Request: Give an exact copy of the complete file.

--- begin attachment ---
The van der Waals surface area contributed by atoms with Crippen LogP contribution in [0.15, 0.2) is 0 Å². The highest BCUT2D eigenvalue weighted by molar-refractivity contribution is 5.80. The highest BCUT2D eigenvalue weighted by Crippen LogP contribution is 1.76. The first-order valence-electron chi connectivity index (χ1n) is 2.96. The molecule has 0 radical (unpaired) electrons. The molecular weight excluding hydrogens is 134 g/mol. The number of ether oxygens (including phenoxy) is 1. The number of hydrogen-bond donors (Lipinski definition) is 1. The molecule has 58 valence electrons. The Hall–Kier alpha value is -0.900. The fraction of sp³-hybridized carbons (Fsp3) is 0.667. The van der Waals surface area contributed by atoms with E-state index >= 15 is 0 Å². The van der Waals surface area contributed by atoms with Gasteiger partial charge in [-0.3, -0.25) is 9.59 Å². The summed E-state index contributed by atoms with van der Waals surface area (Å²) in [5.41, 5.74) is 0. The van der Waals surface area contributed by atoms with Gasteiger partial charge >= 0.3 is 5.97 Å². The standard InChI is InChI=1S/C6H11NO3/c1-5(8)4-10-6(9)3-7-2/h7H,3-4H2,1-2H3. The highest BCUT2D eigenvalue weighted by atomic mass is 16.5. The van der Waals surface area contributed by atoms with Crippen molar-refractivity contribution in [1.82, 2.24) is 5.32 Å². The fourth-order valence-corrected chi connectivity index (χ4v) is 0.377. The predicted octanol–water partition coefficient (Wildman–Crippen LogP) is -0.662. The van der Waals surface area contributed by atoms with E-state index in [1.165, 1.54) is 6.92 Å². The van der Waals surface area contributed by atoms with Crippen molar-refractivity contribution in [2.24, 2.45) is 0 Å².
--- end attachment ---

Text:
The van der Waals surface area contributed by atoms with Crippen LogP contribution in [0.15, 0.2) is 0 Å². The highest BCUT2D eigenvalue weighted by molar-refractivity contribution is 5.80. The highest BCUT2D eigenvalue weighted by Crippen LogP contribution is 1.76. The first-order valence-electron chi connectivity index (χ1n) is 2.96. The molecule has 0 radical (unpaired) electrons. The molecular weight excluding hydrogens is 134 g/mol. The number of ether oxygens (including phenoxy) is 1. The number of hydrogen-bond donors (Lipinski definition) is 1. The molecule has 58 valence electrons. The Hall–Kier alpha value is -0.900. The fraction of sp³-hybridized carbons (Fsp3) is 0.667. The van der Waals surface area contributed by atoms with E-state index >= 15 is 0 Å². The van der Waals surface area contributed by atoms with Gasteiger partial charge in [-0.3, -0.25) is 9.59 Å². The summed E-state index contributed by atoms with van der Waals surface area (Å²) in [5.41, 5.74) is 0. The van der Waals surface area contributed by atoms with Gasteiger partial charge >= 0.3 is 5.97 Å². The standard InChI is InChI=1S/C6H11NO3/c1-5(8)4-10-6(9)3-7-2/h7H,3-4H2,1-2H3. The highest BCUT2D eigenvalue weighted by atomic mass is 16.5. The van der Waals surface area contributed by atoms with Crippen molar-refractivity contribution in [1.82, 2.24) is 5.32 Å². The fourth-order valence-corrected chi connectivity index (χ4v) is 0.377. The predicted octanol–water partition coefficient (Wildman–Crippen LogP) is -0.662. The van der Waals surface area contributed by atoms with E-state index in [1.165, 1.54) is 6.92 Å². The van der Waals surface area contributed by atoms with Crippen molar-refractivity contribution in [2.24, 2.45) is 0 Å².